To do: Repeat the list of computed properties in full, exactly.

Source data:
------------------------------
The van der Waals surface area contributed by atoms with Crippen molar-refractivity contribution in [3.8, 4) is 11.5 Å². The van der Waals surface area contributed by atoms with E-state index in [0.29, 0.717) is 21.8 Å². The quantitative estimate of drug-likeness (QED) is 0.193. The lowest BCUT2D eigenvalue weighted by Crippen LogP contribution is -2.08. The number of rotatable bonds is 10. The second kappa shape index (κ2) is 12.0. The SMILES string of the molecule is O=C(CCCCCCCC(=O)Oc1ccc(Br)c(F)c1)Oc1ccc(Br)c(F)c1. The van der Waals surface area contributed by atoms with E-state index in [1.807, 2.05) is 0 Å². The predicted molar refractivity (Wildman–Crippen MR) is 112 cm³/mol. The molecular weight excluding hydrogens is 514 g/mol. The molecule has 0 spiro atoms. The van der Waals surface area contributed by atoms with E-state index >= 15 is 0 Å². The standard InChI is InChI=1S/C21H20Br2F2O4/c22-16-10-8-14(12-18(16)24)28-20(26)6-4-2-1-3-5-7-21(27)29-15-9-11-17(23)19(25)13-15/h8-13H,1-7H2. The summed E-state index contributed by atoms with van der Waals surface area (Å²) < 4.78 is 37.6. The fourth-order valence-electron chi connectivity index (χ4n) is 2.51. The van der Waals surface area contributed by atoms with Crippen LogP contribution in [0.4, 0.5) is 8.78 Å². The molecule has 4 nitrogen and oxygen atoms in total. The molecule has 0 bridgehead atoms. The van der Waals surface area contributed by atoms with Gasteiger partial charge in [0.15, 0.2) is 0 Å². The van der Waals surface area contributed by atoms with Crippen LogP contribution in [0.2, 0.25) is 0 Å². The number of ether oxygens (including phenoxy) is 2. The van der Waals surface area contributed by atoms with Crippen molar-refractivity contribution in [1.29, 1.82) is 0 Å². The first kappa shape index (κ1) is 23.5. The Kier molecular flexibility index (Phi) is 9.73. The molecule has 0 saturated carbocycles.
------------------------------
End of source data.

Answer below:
The van der Waals surface area contributed by atoms with Crippen molar-refractivity contribution in [3.8, 4) is 11.5 Å². The van der Waals surface area contributed by atoms with E-state index in [0.29, 0.717) is 21.8 Å². The quantitative estimate of drug-likeness (QED) is 0.193. The lowest BCUT2D eigenvalue weighted by Crippen LogP contribution is -2.08. The number of rotatable bonds is 10. The second kappa shape index (κ2) is 12.0. The SMILES string of the molecule is O=C(CCCCCCCC(=O)Oc1ccc(Br)c(F)c1)Oc1ccc(Br)c(F)c1. The van der Waals surface area contributed by atoms with E-state index in [1.807, 2.05) is 0 Å². The predicted molar refractivity (Wildman–Crippen MR) is 112 cm³/mol. The molecular weight excluding hydrogens is 514 g/mol. The molecule has 0 spiro atoms. The van der Waals surface area contributed by atoms with E-state index >= 15 is 0 Å². The standard InChI is InChI=1S/C21H20Br2F2O4/c22-16-10-8-14(12-18(16)24)28-20(26)6-4-2-1-3-5-7-21(27)29-15-9-11-17(23)19(25)13-15/h8-13H,1-7H2. The summed E-state index contributed by atoms with van der Waals surface area (Å²) < 4.78 is 37.6. The fourth-order valence-electron chi connectivity index (χ4n) is 2.51. The van der Waals surface area contributed by atoms with Crippen LogP contribution in [0.4, 0.5) is 8.78 Å². The molecule has 4 nitrogen and oxygen atoms in total. The molecule has 0 bridgehead atoms. The van der Waals surface area contributed by atoms with Gasteiger partial charge in [0.15, 0.2) is 0 Å². The van der Waals surface area contributed by atoms with Crippen LogP contribution in [0.2, 0.25) is 0 Å². The number of ether oxygens (including phenoxy) is 2. The van der Waals surface area contributed by atoms with Crippen molar-refractivity contribution in [1.29, 1.82) is 0 Å². The first kappa shape index (κ1) is 23.5. The Kier molecular flexibility index (Phi) is 9.73. The molecule has 0 saturated carbocycles.